Carving out a future
First diamond-industry graduates honoured

Daniel MacIsaac
Northern News Services

NNSL (May 19/99) - The ambitions of the NWT's first diamond-training graduates mirrors those of the government's in making Yellowknife the diamond capital of Canada.

Twenty-seven graduates of two diamond-training programs were honoured Friday by school, industry and government officials -- who couldn't help but make the occasional reference to "brilliant futures," "a gem of an idea" and "a cut above the rest."

Scores of family and friends also gathered at the legislature's Great Hall for the ceremony marking the graduation of 20 Arctic College students and seven new Sirius Diamonds employees who recently completed a training program in Sydney, B.C.

"We help teach gemology courses all over the world," said Belgian Jan De Kesel, executive director of the Diamond High Council in Canada and Antwerp. "There are commitments to start a second session after the summer holidays and discussions for another after Christmas."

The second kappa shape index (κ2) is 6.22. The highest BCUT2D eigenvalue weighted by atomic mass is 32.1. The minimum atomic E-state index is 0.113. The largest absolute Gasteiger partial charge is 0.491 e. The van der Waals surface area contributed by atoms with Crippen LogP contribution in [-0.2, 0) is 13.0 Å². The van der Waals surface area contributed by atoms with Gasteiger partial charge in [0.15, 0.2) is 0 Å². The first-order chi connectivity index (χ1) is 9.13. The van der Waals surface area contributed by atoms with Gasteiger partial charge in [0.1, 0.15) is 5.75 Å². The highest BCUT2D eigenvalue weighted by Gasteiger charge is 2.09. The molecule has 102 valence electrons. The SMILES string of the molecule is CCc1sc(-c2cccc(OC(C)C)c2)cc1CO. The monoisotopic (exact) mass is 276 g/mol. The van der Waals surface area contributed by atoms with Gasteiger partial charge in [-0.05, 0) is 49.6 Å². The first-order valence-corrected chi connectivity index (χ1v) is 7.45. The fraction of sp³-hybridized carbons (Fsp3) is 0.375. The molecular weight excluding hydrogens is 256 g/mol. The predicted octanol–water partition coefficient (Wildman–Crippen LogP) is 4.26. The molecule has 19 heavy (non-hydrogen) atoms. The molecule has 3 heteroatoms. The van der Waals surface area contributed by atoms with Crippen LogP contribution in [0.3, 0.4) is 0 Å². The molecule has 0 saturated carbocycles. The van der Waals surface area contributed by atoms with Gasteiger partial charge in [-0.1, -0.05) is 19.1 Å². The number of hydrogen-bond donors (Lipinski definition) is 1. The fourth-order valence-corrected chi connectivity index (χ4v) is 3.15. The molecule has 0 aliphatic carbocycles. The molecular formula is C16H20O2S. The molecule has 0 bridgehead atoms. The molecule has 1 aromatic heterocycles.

Dressed in a crisp, white shirt, black pants and his Metis sash, Vince Halushka, 27, said he has mixed feelings about completing the program.

"It would feel a lot better, obviously, if I had a job to go to on Monday -- that would be ideal," he said. "But my applications are out and I'm checking my answering machine -- every friggin' hour, actually."

Halushka said he hopes his investment of time, money and effort pays off.

"I've been in the diamond exploration business for a few years, so for me this was a good step," he said. "And with the government stepping in and saying there has to be a secondary diamond industry or these mines will not produce diamonds, this is where there's going to be a lot of growth in the next few years."

School officials confirmed that none of the 20 students have jobs yet, but Bob Ward, Aurora's co-ordinator for mine training, said Sirius should employ 10 within a month and another five or six within a year.

Ward said that with other companies signing agreements with the government -- to keep a percentage of their rough diamonds in the North and to employ Northerners -- more jobs will follow.

Michael Miltenberger, minister of Education, Culture and Employment called the graduation ceremony a significant step for the NWT.

"This is a very good first effort," he said. "The diamond industry is usually a kind of secretive, compartmentalized industry and this is one of the first examples of a close relationship between the industry and government."

The minister said the development of the secondary, or value-added, industry would help the government in its efforts to wrest greater control of the territory's natural resources from Ottawa.

"It's going to be a tremendous impetus," he said.